Monday, February 17, 2014

Applause! Applause! Review of The Electric Indian at The Invisible Dog Art Center by Dr. Thomas Robert Stevens

This review of The Electric Indian at The Invisible Dog Art Center was written by Dr. Thomas Robert Stevens and published in Volume X, Issue 4 (2014) of the online edition of Applause! Applause!

The Electric Indian
The Invisible Dog Art Center (51 Bergen Street, Brooklyn, NY)
Reviewed 2/16/14

Conceived & directed by JJ Lind, The Electric Indian successfully combines storytelling, ritual, dance and song with 19th century historical texts, 20th century popular media and 21st century technologies to tell the story of the American Indian (and specifically the Cherokee nation) using the life of Elias Cornelius Boudinot, a controversial Cherokee who served as a Confederate Army colonel during the Civil War, as the linchpin. Also appearing in the production were four other characters, the Sculptress, the Missionary, the Surveyor and the Entertainer, who each represent different aspects of White Society during the 19th century. A main source for the script was The Manners, Customs, Traditions and Present Condition of the Civilized Indians of the Indian Territory, an informational lecture for white audiences by Col. Elias C. Boudinot. The Electric Indian was the name of a studio band created in the 1960s that sought to capitalize on the "native sound" used at the time. The title is a metaphor for the American (and capitalist) impulse to fetishize and commoditize an idealized image of native people. The director, JJ Lind, who identifies as a Cherokee, comes from Vinita, Oklahoma, a town founded and named by Elias Cornelius Boudinot. 

I felt the play fairly and objectively depicted the plight of the American Indian during the 19th century as well-intentioned European-Americans and American Indians sought to find policies that would be in the best long-term interests of the Native Nations in an atmosphere where a number of other Whites sought to take every advantage, legal or illegal, of any Indian or Tribe standing in their way. 

Elias Cornelius Boudinot was born on August 1, 1835, the son of Elias Boudinot, a Cherokee National leader who was editor of the Cherokee Phoenix, the first Native American newspaper. His mother, Harriet Ruggies Gold, a woman of English decent from Cornwall, Connecticut, died in 1836, several months after her seventh child was stillborn. His father and some other relatives were assassinated in 1839 as retaliation for signing the Treaty of New Echota, ceding the remainder of Cherokee lands in the Southeast in exchange for removal to Indian Territory west of the Mississippi River. For their safety, Boudinot and his siblings were sent back to Connecticut to their mother's family. The Golds ensured the children received good educations. Boudinot studied engineering, became an attorney, and co-founded The Arkansan, a pro-slavery newspaper that favored railroad construction into Indian Territory. In 1860, he was chosen as the chairman of the Arkansas Democratic State Central Committee and in 1861, he served as Secretary of the Secession Convention as the territory determined whether it would leave the Union. In 1863, Boudinot was elected a delegate to the Congress of the Confederate States of America, representing the majority faction of Cherokee who supported the Confederacy. During the Civil War, he served as a Colonel in the Confederate Army and after the war, he was chairman of the Cherokee Delegation to the Southern Treaty Commission, which negotiated treaties with the United States.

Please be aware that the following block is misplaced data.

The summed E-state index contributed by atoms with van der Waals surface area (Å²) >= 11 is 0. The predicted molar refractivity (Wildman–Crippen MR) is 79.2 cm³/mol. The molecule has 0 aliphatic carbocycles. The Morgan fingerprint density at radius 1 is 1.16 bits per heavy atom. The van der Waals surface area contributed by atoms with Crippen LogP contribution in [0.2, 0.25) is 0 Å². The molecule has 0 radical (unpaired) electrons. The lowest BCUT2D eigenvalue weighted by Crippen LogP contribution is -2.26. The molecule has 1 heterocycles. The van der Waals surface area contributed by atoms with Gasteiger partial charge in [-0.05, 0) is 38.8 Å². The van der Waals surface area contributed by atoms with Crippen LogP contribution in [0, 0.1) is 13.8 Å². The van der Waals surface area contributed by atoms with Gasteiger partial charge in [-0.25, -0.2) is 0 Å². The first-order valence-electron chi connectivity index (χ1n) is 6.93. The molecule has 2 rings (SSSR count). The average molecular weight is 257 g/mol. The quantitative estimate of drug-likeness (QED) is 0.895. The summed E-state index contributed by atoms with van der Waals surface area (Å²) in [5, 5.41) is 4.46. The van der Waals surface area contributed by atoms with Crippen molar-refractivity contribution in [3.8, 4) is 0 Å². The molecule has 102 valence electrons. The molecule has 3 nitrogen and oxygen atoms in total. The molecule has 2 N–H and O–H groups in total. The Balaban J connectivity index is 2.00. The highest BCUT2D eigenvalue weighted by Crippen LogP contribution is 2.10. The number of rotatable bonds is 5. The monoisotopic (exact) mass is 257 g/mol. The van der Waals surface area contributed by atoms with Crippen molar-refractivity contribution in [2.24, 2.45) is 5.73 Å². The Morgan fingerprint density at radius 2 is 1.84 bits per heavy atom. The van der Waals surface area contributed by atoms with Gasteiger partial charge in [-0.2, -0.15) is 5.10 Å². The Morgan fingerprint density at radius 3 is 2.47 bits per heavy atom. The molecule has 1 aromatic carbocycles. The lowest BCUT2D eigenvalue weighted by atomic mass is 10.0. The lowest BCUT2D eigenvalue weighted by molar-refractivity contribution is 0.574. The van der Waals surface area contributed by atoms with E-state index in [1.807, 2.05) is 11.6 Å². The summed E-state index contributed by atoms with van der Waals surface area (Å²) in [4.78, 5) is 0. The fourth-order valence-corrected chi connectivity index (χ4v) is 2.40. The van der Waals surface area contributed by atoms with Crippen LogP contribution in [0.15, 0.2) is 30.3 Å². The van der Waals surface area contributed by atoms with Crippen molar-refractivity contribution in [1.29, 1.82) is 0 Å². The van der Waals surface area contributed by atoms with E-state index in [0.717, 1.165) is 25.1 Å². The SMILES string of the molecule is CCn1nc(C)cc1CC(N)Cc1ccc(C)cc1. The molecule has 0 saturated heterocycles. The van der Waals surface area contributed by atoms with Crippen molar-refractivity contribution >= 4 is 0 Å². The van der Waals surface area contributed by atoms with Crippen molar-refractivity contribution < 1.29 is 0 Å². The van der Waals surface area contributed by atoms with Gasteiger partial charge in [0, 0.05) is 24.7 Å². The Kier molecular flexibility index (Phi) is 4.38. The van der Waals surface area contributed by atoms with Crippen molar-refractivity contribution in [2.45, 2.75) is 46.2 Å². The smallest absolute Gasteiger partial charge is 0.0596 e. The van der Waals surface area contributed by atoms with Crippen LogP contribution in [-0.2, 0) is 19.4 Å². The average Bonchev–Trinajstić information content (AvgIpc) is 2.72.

The Electric Indian depicts Boudinot struggling to do what is best for his people. Will civilizing the "savage beast" prevent their extinction? Will learning English and becoming American citizens help? Will embracing development and supporting integration through the presence of railroads make a difference? Will abandonment of communal lands and the granting of parcels to individual households of tribal members teach them to be industrious and responsible? Will making Oklahoma a state dominated by Native American politicians help preserve the future of the Native Nations in this country? All of these efforts were supported in one way or another by Boudinot but the results were disappointing to say the least. Was the outcome for the American Indian predictable from the beginning as The Missionary character in the play observes? Was the death of their culture inevitable? Was the American Indian destined to become as the play suggests - a modern day unicorn - magical, mystical and rarely seen? Perhaps.

The Electric Indian tells an important story in an unusual and entertaining manner. It was produced by Immediate Medium and the performers included James Allerdyce, Max Dana, Brady Jenkins, Julie Stainer-Loehr and Siobhan Gandy. The ensemble cast worked well together and pulled off an unconventional piece of theater that educated its audience while taking them on a wild ride. I was particularly impressed with the stage presence and performance of James Allerdyce, who played the Surveyor, and by the charismatic and talented Brady Jenkins, who was the Entertainer. After Boudinot is transformed on stage into a modern day Unicorn, the final scene of the play is a patriotic red, white and blue light display symbolizing the ultimate triumph of the White Man over the Red Man in America - just a matter of fact by this point in the story. I very much enjoyed the production and if the run is extended, I urge you to see this interesting and creative presentation of a slice of our country's history.  

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